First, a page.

You should choose the proper frame size based on your body type, experience level, and intended use.

If you are an experienced rider who wants to improve their performance, then you should buy a larger frame. You’ll need more room to move around and pedal comfortably.

You may want to start with a smaller frame if you are a beginner. It’s easy to get caught up in the excitement of riding and forget about safety.

If you’re looking for something comfortable to cruise around town, a smaller frame might be best.

Calculating The Bike Frame Size Chart Using Height

Let’s look at an easy-to-follow bike frame size chart by height. The chart considers the rider’s height and the bike’s frame size.

Certain heights compliment certain frames.

Rider HeightBike Height
5’3” to 5’7”15 to 16 inches
5’7” to 5’11”16 to 17 inches
6’0” to 6’2”17 to 19 inches
6’2” to 6’4”19 to 21 inches
6’4” or taller21 inches plus

The typical bicycle frame size chart ranges from 150cm to 190cm.

A person with a height of 5ft 3in (158cm) will find it easier to ride a smaller-sized bike, whereas someone with a height of 6ft 2in (183cm) will find it harder to ride a larger-sized bike.

If you are unsure about what size bike you require, please use our online sizing tool to determine your perfect fit.

Calculating Bike Frame Size Chart by Using Math

Using math can help you figure out which size bike you need. Here is how to calculate your bike frame size using math.

Bike Frame

1. Determine the type of bike

If you have a road bike – x 0.70;

For mountain bikes – x 0.685; and

For city bikes – x 0.685

2. Measuring the leg inseam

Measure the length of your inseam. For example, if you wear 32-inch pants, measure the distance from the crotch seam to the floor.

3. Calculations

Road bike – 0.70 x Leg inseam = Your frame size (cm)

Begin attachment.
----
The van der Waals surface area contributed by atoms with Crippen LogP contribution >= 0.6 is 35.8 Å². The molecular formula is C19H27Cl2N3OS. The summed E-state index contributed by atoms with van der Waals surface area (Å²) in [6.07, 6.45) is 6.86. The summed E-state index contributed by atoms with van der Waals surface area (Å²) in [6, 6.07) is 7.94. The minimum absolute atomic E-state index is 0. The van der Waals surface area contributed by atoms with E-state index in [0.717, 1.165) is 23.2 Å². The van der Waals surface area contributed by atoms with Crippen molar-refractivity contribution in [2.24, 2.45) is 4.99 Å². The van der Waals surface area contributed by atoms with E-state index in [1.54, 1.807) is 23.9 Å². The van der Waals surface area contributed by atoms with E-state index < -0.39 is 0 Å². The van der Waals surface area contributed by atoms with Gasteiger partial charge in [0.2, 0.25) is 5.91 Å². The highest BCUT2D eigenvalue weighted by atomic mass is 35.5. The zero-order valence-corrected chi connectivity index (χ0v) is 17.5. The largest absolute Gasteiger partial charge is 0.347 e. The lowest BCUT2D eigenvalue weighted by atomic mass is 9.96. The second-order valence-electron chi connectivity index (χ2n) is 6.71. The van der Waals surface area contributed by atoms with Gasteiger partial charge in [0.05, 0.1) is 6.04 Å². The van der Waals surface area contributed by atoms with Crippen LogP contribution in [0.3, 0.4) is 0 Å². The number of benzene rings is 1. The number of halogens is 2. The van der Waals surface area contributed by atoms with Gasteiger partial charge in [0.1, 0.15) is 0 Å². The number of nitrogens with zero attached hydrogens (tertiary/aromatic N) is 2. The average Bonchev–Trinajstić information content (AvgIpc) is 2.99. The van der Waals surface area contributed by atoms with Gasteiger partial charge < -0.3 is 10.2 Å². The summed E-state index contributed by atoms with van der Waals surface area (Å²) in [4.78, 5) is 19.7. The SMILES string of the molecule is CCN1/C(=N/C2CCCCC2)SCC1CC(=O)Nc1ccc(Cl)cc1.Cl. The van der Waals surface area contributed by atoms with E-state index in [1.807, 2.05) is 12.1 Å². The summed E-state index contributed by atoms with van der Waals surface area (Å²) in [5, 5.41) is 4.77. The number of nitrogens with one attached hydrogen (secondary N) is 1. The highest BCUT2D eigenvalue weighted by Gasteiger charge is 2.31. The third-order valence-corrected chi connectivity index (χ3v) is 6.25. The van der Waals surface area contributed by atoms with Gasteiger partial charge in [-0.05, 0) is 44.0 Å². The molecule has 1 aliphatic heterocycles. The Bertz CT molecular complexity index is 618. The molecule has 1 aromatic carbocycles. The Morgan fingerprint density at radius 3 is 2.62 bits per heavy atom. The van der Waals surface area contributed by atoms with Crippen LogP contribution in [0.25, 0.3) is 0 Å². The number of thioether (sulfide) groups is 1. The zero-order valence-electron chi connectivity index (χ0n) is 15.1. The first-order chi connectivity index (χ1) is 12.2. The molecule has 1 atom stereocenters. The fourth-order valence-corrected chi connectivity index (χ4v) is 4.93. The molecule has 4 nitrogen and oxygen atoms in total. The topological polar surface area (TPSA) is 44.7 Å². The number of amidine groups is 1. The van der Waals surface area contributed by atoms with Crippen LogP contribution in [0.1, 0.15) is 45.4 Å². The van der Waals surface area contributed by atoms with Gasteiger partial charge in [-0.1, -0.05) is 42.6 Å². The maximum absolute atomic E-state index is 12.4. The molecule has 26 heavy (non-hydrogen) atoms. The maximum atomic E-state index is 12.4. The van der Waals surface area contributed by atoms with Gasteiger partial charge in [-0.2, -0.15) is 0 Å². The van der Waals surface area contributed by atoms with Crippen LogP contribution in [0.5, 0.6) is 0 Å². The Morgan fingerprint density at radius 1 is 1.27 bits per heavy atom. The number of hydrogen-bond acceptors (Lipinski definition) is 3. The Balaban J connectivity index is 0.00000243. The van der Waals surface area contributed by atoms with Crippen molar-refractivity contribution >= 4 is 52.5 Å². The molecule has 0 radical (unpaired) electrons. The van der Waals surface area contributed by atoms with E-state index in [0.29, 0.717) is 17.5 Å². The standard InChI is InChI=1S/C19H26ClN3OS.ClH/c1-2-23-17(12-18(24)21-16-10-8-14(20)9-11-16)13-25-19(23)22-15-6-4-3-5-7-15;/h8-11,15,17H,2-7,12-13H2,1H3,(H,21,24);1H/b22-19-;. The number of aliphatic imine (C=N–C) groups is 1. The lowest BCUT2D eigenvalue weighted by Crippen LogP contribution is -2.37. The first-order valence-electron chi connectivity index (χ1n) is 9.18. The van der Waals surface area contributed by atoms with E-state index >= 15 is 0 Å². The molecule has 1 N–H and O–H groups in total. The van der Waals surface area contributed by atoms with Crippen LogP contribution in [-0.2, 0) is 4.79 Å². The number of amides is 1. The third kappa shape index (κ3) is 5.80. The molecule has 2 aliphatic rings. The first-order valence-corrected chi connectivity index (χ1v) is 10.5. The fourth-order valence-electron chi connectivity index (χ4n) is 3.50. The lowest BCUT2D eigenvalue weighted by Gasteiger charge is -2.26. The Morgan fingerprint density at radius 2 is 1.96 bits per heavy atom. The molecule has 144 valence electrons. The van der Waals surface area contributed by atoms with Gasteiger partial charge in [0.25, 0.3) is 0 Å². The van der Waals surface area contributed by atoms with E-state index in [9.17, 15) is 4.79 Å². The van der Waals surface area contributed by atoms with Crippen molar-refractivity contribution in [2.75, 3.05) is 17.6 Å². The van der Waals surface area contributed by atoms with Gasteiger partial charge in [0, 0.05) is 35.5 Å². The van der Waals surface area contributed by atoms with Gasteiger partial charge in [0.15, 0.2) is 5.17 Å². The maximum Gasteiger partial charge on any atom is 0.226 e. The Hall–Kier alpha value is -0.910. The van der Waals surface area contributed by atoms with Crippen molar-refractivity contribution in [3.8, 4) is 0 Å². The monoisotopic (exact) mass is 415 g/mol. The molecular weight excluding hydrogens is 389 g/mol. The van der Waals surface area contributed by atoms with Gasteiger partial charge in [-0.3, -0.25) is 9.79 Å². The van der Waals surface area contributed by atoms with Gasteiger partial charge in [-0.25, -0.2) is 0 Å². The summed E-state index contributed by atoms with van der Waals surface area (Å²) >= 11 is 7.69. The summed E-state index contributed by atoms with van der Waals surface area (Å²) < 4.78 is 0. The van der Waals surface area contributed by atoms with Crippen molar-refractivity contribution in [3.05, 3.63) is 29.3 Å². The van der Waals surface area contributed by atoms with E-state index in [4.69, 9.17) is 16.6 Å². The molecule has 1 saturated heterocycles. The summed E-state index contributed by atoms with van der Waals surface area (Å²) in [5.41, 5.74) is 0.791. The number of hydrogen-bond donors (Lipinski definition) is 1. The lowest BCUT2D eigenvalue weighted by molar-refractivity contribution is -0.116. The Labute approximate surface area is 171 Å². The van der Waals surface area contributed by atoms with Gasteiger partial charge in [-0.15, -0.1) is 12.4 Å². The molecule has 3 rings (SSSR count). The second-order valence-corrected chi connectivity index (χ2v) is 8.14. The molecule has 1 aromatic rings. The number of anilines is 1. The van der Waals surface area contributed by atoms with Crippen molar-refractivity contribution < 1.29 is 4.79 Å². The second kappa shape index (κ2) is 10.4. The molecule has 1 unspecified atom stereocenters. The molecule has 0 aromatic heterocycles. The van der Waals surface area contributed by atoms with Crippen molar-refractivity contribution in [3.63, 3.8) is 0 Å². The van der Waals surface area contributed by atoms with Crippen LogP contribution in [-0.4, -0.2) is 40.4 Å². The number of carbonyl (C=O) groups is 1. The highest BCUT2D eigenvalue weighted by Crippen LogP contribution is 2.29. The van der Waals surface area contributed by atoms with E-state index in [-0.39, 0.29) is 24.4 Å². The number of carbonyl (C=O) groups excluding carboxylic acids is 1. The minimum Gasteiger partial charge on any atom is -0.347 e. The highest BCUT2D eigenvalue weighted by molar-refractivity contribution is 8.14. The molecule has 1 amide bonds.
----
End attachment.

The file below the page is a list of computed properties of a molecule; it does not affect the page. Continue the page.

Mountain bike – 0.685 x Leg inseam = Your frame size (cm)

City bike – 0.685 x Leg inseam = Your frame size (cm)


Road bikes are traditionally sized by measuring the distance from the top tube to the center of where the bottom bracket cups rest. This measurement is called the “seat tube.”

However, that is not the only way road bikes are measured.

There are many different ways to measure a bicycle frame.

Here is how it works: You take the measurements of the bike you want to buy. Then you compare those measurements to the chart to determine what size you need.

Road Bike Frame Size Chart

Frame SizeRider Height
Small (S)5’4” to 5’7”
Medium (M)5’7” to 5’10”
Large (L)5’10” to 6’0”

Similarly, here is the mountain bike frame size chart

Mountain Bike Frame Size Chart

Frame SizeRider Height
Small (S)5’6” to 5’10”
Medium (M)5’11” to 6’1”
Large (L)6’2” to 6’4”

Try Before You Buy

Many bike brands and bike shops offer demo bikes in-store or at events to give customers a chance to try riding a bike without committing to buying.

These are usually offered during busy times like holiday shopping, but many local stores and bike shops host regular days throughout the year.

Demo bike rides aren’t just for show; they’re a great opportunity to find out how well the bike fits, what adjustments are needed, and whether it feels comfortable to ride.

Demos are especially useful if you don’t live near a store where you can try a bike out.

If you do live close to a shop, though, don’t hesitate to ask them to set up a demo day for you. They’ll likely be happy to accommodate your request.

Asking questions and speaking to knowledgeable staff members is another good idea.

At the very least, they can help you make sure that the bike you want is actually compatible with your needs.

For example, if you plan to take long road trips, you might want to inquire about the bike’s comfort level on rough roads.

Pay Attention to What Your Body Says

The best way to find out if your current cycling position is causing problems is to listen to your body. If you feel like something doesn’t quite fit, it probably isn’t.

You might even notice numbness, tingling, or discomfort in certain areas.

These symptoms could indicate that you have a wrong-sized bike and that you need to take some time to adjust your seat height, handlebar height and width, body position, and reach.

If you’ve made adjustments and still aren’t feeling comfortable, it might be time to talk to a professional about getting fitted for a custom frame.

A good fit can mean the difference between comfort and pain, and being able to ride comfortably is one of the most important things you can do for your health.


Finding the perfect bike size is easier than you might think. There are three main factors to consider when choosing a bike frame size: height, leg length, and seat tube angle.

Once you have these measurements, you can use the chart mentioned in the blog to find the ideal bike frame size for you.

Thomas Kersten

Hi, I am a passionate biker, and I have been riding for more than ten years and share my biking tips and tricks with the world. I've tested more than 300 bikes.